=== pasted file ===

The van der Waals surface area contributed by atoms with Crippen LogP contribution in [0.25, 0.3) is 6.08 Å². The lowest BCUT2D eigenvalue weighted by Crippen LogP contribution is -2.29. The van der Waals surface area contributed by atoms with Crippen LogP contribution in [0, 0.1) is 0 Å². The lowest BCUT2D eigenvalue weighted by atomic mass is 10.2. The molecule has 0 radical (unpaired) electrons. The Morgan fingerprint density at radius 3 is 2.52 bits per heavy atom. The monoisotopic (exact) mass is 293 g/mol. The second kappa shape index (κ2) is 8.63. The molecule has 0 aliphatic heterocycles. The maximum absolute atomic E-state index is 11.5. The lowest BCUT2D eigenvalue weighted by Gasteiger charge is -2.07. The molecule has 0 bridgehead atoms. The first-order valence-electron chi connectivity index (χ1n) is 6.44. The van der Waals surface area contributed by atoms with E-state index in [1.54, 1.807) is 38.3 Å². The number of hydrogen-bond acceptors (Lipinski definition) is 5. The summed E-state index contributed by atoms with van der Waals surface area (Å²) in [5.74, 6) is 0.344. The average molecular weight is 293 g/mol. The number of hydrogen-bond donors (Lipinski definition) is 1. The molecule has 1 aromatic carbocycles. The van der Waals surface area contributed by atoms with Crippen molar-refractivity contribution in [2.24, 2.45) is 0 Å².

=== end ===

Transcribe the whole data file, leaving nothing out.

The van der Waals surface area contributed by atoms with Crippen LogP contribution in [0.25, 0.3) is 6.08 Å². The lowest BCUT2D eigenvalue weighted by Crippen LogP contribution is -2.29. The van der Waals surface area contributed by atoms with Crippen LogP contribution in [0, 0.1) is 0 Å². The lowest BCUT2D eigenvalue weighted by atomic mass is 10.2. The molecule has 0 radical (unpaired) electrons. The Morgan fingerprint density at radius 3 is 2.52 bits per heavy atom. The monoisotopic (exact) mass is 293 g/mol. The second kappa shape index (κ2) is 8.63. The molecule has 0 aliphatic heterocycles. The maximum absolute atomic E-state index is 11.5. The lowest BCUT2D eigenvalue weighted by Gasteiger charge is -2.07. The molecule has 0 bridgehead atoms. The first-order valence-electron chi connectivity index (χ1n) is 6.44. The van der Waals surface area contributed by atoms with E-state index in [1.54, 1.807) is 38.3 Å². The number of hydrogen-bond acceptors (Lipinski definition) is 5. The summed E-state index contributed by atoms with van der Waals surface area (Å²) in [5.74, 6) is 0.344. The average molecular weight is 293 g/mol. The number of hydrogen-bond donors (Lipinski definition) is 1. The molecule has 1 aromatic carbocycles. The van der Waals surface area contributed by atoms with Crippen molar-refractivity contribution in [2.24, 2.45) is 0 Å².